All eyes might be on these two interlopers, but NASCAR’s prognosticators think the driver who could come in and take control of this race is A.J. Allmendinger, who had a great deal of experience on road and street courses prior to joining NASCAR. His most recent street courses, though, didn’t give the Californian results he wanted or expected in 2013. Allmendinger fell out of the Long Beach INDYCAR race with gearbox issues and never made it past the first corner in the two Detroit contests he drove for Team Penske. Another former open-wheel racer who could surprise here in Michael McDowell, who raced in lower formulae prior to joining the Cup Series, including INDYCAR and Grand-Am SportsCar Series.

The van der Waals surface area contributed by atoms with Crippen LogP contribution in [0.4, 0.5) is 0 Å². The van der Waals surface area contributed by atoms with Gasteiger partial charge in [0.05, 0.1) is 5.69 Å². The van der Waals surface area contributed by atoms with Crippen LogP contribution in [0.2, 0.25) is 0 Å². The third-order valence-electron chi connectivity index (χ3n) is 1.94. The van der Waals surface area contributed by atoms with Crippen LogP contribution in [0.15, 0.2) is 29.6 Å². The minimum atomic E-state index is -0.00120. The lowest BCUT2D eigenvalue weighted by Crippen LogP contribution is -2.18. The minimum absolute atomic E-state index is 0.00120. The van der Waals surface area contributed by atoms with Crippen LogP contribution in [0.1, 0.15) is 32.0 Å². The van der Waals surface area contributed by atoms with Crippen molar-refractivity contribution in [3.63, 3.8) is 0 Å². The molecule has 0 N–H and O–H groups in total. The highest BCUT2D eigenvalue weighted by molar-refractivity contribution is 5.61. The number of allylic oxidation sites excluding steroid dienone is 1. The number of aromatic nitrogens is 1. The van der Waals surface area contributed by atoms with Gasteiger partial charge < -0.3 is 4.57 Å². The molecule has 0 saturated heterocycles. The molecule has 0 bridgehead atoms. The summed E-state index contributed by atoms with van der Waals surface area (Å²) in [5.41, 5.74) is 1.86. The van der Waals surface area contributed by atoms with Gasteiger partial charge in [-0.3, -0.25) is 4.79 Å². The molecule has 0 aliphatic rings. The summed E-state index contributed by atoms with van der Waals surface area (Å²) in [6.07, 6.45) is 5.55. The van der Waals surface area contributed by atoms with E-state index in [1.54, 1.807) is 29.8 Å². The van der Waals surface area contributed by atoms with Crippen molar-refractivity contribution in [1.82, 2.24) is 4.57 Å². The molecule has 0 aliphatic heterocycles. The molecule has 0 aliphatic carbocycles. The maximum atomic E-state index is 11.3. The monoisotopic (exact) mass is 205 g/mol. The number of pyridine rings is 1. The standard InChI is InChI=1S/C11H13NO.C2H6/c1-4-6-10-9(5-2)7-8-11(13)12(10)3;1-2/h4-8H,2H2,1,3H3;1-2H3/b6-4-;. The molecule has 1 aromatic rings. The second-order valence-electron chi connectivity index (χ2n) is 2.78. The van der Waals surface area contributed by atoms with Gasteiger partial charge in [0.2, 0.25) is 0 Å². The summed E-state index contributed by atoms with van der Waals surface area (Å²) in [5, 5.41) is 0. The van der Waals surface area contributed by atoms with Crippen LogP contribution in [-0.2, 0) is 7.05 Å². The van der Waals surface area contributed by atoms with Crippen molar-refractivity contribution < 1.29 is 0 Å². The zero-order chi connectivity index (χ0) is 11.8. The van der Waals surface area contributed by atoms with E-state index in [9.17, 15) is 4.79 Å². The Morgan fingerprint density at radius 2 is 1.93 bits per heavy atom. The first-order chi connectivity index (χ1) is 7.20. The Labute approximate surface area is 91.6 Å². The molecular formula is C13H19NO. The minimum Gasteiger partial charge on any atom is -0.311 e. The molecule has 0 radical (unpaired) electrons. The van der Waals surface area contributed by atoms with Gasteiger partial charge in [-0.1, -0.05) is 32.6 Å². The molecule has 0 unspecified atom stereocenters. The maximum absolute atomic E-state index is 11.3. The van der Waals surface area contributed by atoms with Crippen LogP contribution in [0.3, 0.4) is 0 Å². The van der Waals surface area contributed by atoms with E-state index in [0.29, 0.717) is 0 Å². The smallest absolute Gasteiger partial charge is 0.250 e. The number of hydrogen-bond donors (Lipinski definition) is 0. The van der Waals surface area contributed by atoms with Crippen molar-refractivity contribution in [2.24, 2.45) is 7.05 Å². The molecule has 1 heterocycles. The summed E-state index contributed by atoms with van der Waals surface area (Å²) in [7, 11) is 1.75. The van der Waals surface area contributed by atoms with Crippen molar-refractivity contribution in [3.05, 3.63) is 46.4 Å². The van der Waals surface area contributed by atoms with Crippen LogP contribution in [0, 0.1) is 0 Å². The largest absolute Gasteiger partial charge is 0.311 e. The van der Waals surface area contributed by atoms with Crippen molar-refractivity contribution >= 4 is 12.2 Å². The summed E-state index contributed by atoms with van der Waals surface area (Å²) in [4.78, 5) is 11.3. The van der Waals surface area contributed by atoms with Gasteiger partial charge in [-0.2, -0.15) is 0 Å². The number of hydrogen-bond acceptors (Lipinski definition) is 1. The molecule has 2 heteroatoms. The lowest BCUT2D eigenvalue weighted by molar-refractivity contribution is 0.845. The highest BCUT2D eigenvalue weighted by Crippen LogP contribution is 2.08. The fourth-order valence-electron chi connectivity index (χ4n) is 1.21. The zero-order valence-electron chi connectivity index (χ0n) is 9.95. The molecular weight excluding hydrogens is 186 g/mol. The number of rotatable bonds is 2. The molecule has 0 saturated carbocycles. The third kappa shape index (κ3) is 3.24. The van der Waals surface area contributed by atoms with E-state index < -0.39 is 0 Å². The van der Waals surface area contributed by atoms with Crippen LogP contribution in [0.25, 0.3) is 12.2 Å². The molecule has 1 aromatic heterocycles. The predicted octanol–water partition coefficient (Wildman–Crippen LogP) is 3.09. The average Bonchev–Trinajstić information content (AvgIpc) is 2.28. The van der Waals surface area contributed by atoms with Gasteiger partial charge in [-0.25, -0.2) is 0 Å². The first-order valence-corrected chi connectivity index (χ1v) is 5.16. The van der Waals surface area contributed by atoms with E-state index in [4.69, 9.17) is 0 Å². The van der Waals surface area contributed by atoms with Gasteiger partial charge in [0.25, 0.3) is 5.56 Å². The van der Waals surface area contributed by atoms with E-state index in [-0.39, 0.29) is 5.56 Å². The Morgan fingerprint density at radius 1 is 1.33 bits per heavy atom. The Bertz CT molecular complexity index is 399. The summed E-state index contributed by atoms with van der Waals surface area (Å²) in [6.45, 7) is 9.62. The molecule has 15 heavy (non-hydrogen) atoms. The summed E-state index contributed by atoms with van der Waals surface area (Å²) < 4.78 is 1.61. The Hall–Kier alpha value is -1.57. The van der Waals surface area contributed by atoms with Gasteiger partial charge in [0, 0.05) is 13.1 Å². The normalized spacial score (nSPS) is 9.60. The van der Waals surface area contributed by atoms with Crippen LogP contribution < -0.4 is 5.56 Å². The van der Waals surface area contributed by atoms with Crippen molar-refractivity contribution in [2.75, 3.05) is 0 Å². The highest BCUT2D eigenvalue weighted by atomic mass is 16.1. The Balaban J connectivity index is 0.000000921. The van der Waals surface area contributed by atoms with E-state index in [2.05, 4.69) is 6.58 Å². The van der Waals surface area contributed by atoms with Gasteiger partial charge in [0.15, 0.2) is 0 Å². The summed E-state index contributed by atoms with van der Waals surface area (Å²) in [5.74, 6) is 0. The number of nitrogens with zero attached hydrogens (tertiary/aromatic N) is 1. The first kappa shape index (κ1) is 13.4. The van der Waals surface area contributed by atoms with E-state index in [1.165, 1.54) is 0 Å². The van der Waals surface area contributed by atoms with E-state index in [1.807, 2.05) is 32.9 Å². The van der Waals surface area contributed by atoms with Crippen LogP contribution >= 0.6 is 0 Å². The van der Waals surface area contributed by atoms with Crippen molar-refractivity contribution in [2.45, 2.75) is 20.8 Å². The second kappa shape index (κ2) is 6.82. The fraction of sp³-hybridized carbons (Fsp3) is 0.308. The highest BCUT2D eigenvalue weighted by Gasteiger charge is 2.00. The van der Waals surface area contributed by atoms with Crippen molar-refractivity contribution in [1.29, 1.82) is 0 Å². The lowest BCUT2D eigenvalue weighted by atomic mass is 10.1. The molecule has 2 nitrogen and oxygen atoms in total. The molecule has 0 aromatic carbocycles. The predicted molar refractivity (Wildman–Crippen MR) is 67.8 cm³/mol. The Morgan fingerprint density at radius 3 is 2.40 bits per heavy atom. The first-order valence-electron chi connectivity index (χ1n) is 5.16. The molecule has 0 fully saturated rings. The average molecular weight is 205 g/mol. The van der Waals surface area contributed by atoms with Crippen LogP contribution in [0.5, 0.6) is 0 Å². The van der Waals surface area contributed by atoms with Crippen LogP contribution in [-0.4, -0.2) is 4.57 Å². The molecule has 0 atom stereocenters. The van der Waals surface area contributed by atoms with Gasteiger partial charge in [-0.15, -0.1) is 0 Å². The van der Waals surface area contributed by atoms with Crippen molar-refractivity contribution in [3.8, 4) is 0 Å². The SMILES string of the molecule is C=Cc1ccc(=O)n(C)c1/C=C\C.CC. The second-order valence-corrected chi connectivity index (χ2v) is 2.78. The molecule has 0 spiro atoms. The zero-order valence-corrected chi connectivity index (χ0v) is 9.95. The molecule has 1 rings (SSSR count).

The Grant Park 220 Chicago Street Race is scheduled on Sunday, July 2 at 5:30PM ET. It is being broadcast on NBC.

About Anne Proffit 1222 Articles
Anne Proffit traces her love of racing - in particular drag racing - to her childhood days in Philadelphia, where Atco Dragway, Englishtown and Maple Grove Raceway were destinations just made for her. As a diversion, she was the first editor of IMSA’s Arrow newsletter, and now writes about and photographs sports cars, Indy cars, Formula 1, MotoGP, NASCAR, Formula Drift, Red Bull Global Rallycross - in addition to her first love of NHRA drag racing. A specialty is a particular admiration for the people that build and tune drag racing engines.